Some people join the army so they can go to college, I left college to join the army. I was a wartime (post sept 11) enlistee. Why did I join? Some vague notions of service, sure-- but more than that, my decision was motivated by a need for adventure, to test myself, to participate in great events, whatever. Does it seem naive now-- yep. Tbone is right-- when you're in a state of constant threat and conflict, politics is not what is on your mind. Your mortal enemies are your mortal enemies. They are trying to kill you, you are trying not to get killed, which often involves trying to kill them. Anyone who enlists now has to know that they will probably get sent to Iraq-- kids aren't stupid. The army is having a hard time recruiting bright young kids-- it seems like the youth have already collectively voiced their opinion of the morality of this war. Or maybe they're all just spoiled chickenshit brats, I don't know. I feel like the war would end pretty quick if the draft were to be brought back. Americans are so zonked from TV, budweiser, and burgers that it's hard to get them riled up enough to give a shit about anything other than their next paycheck. In that regard, the cartoon is right on the money in its ironic depiction of the war effort at home.

1/23/2006 03:18:06 PM  
Elmo said...

TBone65, you sound like few of the grunts I served with. When the "yo mama" jokes stated flying they would quickly pronounce that "no one better talk about my mama!" After which they would get bombarded with mama jokes till they left the unit.

1/23/2006 04:52:03 PM  
One Salient Oversight said...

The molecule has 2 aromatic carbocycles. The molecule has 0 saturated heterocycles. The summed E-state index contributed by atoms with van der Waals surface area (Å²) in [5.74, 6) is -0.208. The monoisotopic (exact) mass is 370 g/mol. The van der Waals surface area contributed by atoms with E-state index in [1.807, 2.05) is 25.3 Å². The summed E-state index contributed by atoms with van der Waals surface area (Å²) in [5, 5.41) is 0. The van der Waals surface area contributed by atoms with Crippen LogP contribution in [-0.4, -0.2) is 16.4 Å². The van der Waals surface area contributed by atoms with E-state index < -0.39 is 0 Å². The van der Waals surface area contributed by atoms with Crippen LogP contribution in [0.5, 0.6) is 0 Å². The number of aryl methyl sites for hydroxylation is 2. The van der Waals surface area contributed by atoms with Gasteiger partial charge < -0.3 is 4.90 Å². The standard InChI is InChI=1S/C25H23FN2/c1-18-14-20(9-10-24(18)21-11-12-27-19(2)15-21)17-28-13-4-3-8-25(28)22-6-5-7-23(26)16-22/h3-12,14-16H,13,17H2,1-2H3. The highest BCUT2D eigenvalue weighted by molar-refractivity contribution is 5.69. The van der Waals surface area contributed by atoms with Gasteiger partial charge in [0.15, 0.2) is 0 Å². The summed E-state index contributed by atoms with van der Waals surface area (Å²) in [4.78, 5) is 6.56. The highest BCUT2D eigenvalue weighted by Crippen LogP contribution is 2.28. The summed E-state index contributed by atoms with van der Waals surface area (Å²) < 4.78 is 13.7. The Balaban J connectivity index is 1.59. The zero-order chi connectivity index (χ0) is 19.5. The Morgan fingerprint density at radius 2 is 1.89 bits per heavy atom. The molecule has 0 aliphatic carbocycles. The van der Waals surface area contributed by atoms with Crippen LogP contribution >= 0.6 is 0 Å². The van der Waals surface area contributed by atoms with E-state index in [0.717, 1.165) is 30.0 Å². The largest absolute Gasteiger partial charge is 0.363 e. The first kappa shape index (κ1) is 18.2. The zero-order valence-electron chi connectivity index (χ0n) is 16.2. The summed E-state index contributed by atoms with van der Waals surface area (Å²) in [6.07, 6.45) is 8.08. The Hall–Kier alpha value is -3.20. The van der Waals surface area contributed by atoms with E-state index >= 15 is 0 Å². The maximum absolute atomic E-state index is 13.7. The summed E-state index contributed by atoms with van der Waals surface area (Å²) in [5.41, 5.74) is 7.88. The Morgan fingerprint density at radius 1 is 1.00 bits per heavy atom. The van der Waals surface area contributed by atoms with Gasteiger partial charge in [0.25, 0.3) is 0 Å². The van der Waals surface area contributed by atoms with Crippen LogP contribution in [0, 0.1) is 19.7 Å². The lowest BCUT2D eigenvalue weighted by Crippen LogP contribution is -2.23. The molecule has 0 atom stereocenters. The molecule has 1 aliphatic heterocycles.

I agree with TBone - how can you get rid of a tyrannical dictator without the use of force?

However, I will point out that I don't think Saddam was worth the effort. He wasn't a threat to the US or to the West, and the people of Iraq would have been far better off under his rule than under the current occupation.

Sure, the Iraqis wouldn't have freedom under Saddam, but they don't have freedom now. The had elections in Soviet Russia after all...

1/23/2006 06:59:21 PM  
TBone65 said...


Get off my mama...I just got off yours...hehe

I don't mind yo-mama jokes You can call me a fag too...just be sensitive when you do it ;)


1/24/2006 01:38:11 AM  
Elmo said...


1/24/2006 11:27:56 AM  
13 fox said...

I have to disagree with One Salient Oversight. I think the Iraqis "will" be better off a few years from now if we can give a certain amount of legitimacy and work closer with the insurgency against al qeda.From what I understand, this process has already started. After talking to many Shia, Kurds and a few Sunni and learning how horrible the sanctions were from them, how they were suffocated by them, and if it wasn't the sanctions, it was saddam and his human meat-grinders in the Euphrates.

I'm very ambivalent when it comes to the war. We've handled it like a blind man on a golf course, but, speaking for the Iraqis I was around, we've given them hope that wasn't possible before the invasion. I think "victory" (or shrub's grand notion of it) rests on our willingness to cease being so stubborn and imperialistic about our presence, start adhering to Iraqis wishes when it comes to us violating their lives (i.e. indiscriminent raids), and most importantly, the Iraqis willingness to unify against foriegn fighters and participate in their new government. A majority of them lloked at the war with the insurgency and the terrorists as a topic that was none of their business. This is the residual effects of saddam's abusive rule.